Commentary

The Heated Rhetoric of Global Warming

By Jerry Taylor
September 15, 1997

As the nations of the world busily prepare an international treaty to address greenhouse gas emissions, the public debate over global climate change is heating up. Yet the political debate over what to do about global warming is far different from the scientific debate surrounding the issue, and the gulf between the two is widening, not closing. Politics — not science — is increasingly driving this debate, and truth is increasingly the casualty.

If you rely on the national news media for information about the public debate, here’s what you “know”: the overwhelming consensus is that the science is in, but the naked clout of an unconscionable energy industry is holding up a solution. Consider remarks made last month by Secretary of the Interior Bruce Babbitt: “Oil and coal companies in the United States have joined in a conspiracy to hire pseudoscientists to deny the facts, and then begin raising political arguments that are essentially fraudulent… . Energy companies need to be called to account because what they’re doing is un-American in the most basic sense. They are compromising our future by misrepresenting the facts by suborning scientists onto their payrolls and attempting to mislead the American people.”

Yet Babbitt is sugarcoating it as far as Ross Gelbspan, a Boston-based journalist, is concerned. Gelbspan, author of The Heat Is On, a book currently receiving fawning attention from the New York Times, the Washington Post and most of the other major newspapers, accuses industry of masterminding a conspiracy to cover up the truth and indulging in “the big lie” as “a prelude to a kind of totalitarianism” envisioned in George Orwell’s 1984.

Most members of the political and journalistic community accept Babbitt’s and Gelbspan’s characterization of the debate, but they’re clearly uneasy that the American public evinces such little concern about global warming and that the administration has yet to commit to the kind of policies necessary to significantly reduce greenhouse gas emissions. They are right to worry.

The scientific debate — that is, the debate in the scientific journals and refereed literature — is as different from the public debate as night is from day. While Babbitt, Gelbspan and their sympathizers were huffing and puffing about greenhouse skepticism, the scientific community was, to a large degree, embracing it.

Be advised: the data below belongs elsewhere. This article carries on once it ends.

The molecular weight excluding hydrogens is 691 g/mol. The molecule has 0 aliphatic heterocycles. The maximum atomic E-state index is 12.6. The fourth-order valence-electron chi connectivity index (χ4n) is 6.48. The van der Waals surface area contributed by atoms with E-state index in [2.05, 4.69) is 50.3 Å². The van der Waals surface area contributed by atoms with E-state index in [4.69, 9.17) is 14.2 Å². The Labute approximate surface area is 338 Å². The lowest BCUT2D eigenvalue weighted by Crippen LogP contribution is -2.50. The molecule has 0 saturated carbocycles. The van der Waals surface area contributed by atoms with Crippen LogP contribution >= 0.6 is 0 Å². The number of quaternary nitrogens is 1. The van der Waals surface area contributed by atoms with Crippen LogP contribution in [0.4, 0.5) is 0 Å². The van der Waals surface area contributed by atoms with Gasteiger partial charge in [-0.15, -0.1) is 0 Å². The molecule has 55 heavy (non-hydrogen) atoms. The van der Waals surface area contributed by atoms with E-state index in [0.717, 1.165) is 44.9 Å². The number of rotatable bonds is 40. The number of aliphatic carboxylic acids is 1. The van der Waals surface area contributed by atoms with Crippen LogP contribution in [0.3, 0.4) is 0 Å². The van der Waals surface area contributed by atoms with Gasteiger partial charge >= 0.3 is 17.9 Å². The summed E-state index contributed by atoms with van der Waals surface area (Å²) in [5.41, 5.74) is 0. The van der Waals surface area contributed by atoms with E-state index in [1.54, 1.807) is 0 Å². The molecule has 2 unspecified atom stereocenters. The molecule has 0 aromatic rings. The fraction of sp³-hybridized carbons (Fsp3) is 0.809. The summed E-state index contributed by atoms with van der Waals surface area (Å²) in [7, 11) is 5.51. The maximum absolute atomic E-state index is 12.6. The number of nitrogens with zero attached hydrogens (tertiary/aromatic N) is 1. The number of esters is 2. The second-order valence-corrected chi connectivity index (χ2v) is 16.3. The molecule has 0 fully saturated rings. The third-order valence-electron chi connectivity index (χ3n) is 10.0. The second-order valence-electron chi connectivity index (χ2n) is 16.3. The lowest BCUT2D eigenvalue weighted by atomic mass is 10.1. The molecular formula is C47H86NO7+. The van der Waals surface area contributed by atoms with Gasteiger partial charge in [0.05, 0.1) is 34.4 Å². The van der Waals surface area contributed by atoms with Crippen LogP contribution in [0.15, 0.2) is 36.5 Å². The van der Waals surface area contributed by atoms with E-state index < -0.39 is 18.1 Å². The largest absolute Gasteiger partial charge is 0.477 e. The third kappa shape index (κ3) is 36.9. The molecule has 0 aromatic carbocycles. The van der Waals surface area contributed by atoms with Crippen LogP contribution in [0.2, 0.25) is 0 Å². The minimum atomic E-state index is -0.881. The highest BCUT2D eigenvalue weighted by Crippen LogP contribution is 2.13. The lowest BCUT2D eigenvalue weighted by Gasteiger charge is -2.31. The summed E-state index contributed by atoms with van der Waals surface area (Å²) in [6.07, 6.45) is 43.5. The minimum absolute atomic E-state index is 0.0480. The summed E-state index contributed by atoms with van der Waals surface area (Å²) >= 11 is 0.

On May 16, America’s most prestigious scientific journal, Science, published an article titled “Greenhouse Forecasting Still Cloudy.” Said the article, “Many climate experts caution that it is not at all clear yet that human activities have begun to warm the planet — or how bad greenhouse warming will be when it arrives.” Dr. Benjamin Santer, author of a key chapter in the latest report of the UN-sponsored Intergovernmental Panel on Climate Change (IPCC), conceded that “it’s unfortunate that many people read the media hype before they read the [IPCC] chapter” on the detection of greenhouse warming. “I think the caveats are there. We say quite clearly that few scientists would say the attribution issue [the argument that global warming is caused by human industrial activity] was a done deal.”

On June 2, Bert Bolin, chairman of the IPCC, conceded in a debate with environmental scientist Fred Singer of the Science & Environmental Policy Project that “the climate issue is not ‘settled’; it is both uncertain and incomplete.” Bolin further noted that the small amount of warming during the past century occurred mainly before 1940 and is most likely a natural recovery from previous cooling, not a manifestation of human-induced warming.

On July 19, the distinguished British journal New Scientist published a cover story titled “Greenhouse Wars: Why the Rebels Have a Cause.” After a thorough review of the scientific evidence marshaled by both sides, the magazine concluded that the skeptics are “among the world’s top scientists.” The unmistakable if unspoken bottom line of the article is that these skeptics have the better of the scientific argument at present.

Have Babbitt and Gelbspan somehow failed to notice this genuine debate in the world of science? Of course not. As the old lawyers adage goes: When you have the facts on your side, hammer the facts; when you have the law on your side, hammer the law; when you have neither, hammer the table.

Alarmists in the media and the Clinton administration clearly have decided that the best way to win the global warming debate is by shouting down the opposition and demonizing them in the eyes of the public. But that is not dispassionate scientific debate; it is more like a “struggle meeting” during the Chinese Cultural Revolution. Four months before an international conference in Kyoto where a global warming treaty is to be signed, Bruce Babbitt has given us a hint of the debate to come.

Jerry Taylor is director of natural resource studies at the Cato Institute and senior editor of Regulation magazine.